The United Linux distribution will introduce thousands of open-source fans to the security nightmare of a software monoculture.
If United Linux is successful, it will allow automated exploits to proceed with a ruthless efficiency reminiscent of CodeRed and Nimda.
United Linux is a
Companies using United Linux as the basis of their Linux distributions will include the United Linux CD, which will provide the base operating system, and optionally additional CDs providing their vendor-unique software. Although United Linux will include the base GNOME and KDE libraries, it is intended to be a server distribution, not a desktop distribution.
First, the good news: United Linux promises a number of features that may improve security. According to their white paper, the distribution will include IPSEC VPN capability, firewall capability (via standard IPTables), and an intrusion detection system based on the very capable
In addition, United Linux promises cryptographic signatures on update packages. As all four Linux distributors in the consortium already use
But all this good news is tempered by quite a bit of bad news. For starters, identical configurations, binary compatibility and identical libraries are good for hackers.
Identical configurations, if correct, present no security problem. But a misconfiguration, such as a Web permissions problem, when mandated by the core distribution, stands to hurt far more users, and much more quickly, than a similar error on any of the existing distributions.
Identical binary builds are an even more serious issue. Many exploits, such as buffer overflows, need to hard-code magic numbers like system calls and addresses that vary by Linux distribution, and by builds of the binaries.
This diversity of binaries, even when the sources are the same, has been a hidden strength of Linux: it means that exploits have to be customized not only for each distribution, but for each minor version as well, which is often enough to confound script kiddies and worms.
As United Linux will have identical binaries for base system software, an exploit that runs against one distribution built atop it will run against all other distributions.
That means if United Linux is successful, it will allow automated exploits to proceed with a ruthless efficiency, reminiscent of CodeRed, Nimda, and other worms targeting software monocultures. If Red Hat or Mandrake join the United Linux consortium, the risks would be even greater.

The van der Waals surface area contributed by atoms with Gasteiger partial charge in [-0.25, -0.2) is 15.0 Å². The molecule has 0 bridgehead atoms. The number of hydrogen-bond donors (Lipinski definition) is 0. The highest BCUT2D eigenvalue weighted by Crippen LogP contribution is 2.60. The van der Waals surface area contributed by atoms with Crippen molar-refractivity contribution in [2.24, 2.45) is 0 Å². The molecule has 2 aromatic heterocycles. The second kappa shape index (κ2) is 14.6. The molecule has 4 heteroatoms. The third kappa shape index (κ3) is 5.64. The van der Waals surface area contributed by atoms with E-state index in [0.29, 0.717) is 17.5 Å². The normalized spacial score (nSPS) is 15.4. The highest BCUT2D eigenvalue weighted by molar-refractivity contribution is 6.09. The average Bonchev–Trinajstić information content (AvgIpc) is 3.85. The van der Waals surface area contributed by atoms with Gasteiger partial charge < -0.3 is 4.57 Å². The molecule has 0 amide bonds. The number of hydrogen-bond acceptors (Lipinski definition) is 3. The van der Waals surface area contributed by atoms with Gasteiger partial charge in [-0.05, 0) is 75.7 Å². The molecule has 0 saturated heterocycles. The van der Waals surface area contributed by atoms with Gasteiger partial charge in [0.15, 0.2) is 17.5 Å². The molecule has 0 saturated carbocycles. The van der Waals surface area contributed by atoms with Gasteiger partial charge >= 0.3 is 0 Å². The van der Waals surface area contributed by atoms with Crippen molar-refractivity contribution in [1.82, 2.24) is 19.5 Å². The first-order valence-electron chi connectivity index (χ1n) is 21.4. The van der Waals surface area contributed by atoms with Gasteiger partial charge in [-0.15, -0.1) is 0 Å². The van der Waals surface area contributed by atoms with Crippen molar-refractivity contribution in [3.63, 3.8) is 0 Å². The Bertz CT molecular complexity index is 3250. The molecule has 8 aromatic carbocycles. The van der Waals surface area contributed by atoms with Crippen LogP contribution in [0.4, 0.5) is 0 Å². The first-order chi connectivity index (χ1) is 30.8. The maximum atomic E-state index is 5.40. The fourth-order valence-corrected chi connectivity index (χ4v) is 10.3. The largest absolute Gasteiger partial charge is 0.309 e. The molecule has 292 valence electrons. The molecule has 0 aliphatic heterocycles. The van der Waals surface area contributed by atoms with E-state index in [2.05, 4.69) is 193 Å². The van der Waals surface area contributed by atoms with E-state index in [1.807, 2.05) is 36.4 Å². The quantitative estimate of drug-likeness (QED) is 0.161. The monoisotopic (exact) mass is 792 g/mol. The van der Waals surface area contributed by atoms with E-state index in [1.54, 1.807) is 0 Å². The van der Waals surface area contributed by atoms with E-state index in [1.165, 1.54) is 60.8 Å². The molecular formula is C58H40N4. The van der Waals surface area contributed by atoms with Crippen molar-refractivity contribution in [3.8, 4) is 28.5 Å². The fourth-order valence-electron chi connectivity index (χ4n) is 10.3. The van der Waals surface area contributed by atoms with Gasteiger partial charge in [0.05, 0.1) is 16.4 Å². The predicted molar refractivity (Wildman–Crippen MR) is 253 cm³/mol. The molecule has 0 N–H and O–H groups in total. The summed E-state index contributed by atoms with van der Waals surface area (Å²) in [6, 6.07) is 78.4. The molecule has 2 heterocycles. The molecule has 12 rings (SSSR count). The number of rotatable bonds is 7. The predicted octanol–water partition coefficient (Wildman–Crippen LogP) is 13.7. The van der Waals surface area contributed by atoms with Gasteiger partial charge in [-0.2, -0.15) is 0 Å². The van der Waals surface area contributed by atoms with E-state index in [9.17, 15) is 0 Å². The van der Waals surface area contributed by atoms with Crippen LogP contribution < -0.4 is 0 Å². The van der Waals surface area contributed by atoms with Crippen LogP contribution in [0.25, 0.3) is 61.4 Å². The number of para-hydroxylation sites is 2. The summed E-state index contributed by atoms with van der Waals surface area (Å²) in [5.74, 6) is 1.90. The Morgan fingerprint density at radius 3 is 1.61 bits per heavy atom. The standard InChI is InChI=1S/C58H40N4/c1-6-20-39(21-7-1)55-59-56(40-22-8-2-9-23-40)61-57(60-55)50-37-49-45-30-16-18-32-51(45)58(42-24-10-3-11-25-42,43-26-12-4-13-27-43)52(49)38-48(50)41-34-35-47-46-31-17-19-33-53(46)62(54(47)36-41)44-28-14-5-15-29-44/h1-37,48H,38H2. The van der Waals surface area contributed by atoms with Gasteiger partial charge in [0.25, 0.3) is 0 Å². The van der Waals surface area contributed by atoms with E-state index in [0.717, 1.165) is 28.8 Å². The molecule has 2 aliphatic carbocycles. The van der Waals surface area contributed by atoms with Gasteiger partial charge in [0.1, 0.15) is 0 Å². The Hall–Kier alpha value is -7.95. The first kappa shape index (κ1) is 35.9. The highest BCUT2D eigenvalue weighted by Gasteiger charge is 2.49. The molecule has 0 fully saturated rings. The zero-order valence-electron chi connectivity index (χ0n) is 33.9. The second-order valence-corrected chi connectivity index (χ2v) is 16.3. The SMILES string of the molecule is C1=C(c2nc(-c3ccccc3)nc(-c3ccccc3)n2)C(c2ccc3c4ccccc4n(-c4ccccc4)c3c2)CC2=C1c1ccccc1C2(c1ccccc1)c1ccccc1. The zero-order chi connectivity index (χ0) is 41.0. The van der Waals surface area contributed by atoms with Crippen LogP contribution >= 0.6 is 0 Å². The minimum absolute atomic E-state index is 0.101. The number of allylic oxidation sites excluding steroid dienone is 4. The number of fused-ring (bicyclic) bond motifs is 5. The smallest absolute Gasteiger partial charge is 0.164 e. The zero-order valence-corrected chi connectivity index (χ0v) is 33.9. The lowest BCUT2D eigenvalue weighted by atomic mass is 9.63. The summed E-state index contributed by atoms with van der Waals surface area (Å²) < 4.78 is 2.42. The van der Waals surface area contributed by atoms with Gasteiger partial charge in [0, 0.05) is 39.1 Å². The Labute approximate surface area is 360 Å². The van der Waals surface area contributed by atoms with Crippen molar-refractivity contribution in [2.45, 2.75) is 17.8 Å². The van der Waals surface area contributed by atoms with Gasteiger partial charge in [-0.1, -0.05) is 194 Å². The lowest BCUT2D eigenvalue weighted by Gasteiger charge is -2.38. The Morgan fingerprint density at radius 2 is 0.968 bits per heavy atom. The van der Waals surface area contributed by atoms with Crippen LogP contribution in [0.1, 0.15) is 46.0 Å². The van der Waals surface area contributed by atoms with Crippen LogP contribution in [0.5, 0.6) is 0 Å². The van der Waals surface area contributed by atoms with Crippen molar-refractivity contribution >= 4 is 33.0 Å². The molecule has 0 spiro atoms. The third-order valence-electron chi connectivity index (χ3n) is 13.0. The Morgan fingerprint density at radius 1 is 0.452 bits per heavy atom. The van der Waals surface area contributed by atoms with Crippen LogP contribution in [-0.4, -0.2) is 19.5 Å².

Another serious problem with United Linux will likely be coordination between vendors for security fixes. The four distributions that comprise United Linux have wildly different security records: SuSE and Connectiva seem quite responsive to security issues. TurboLinux has not released a security fix since January 24th, according to
If all vendors need to agree on a fix, and if all four distributions need to coordinate and approve fixes to the base operating system, it seems that the natural result will be to slow down the faster distributions, even if it does bring the slower players somewhat more up to speed. It's like not allowing the smartest kid in class to work to his potential, so that the slowest kid doesn't fall too far behind. (One way of mitigating this would be to have SuSE or Conectiva coordinate the security team, and allow their updates to the base distribution to go through without approval from the other vendors.)
Many other details remain to be seen: while the white paper specifies that security fixes will be announced via a mailing list and will be installed via automated system updaters, the update software is not specified. If the updater that United Linux ends up with does not check package signatures, a whole slew of boxes will suddenly be vulnerable to
Also questionable is United Linux's mandatory availability of SNMP (Simple Network Management Protocol) software. While most Linux distributions already include this, it is rarely installed by default. The default installation of SNMP is almost always insecure, and, in fact, unchanged SNMP community strings made number seven on SANS' list of
While the costs and benefits of United Linux appear to be fairly well balanced, I believe that the unified binaries and system libraries across such a large number of systems will allow automated attacks against Linux systems to increase in prominence and effectiveness. Linux distributors might find, as Microsoft has, that ubiquity and consistency have their price.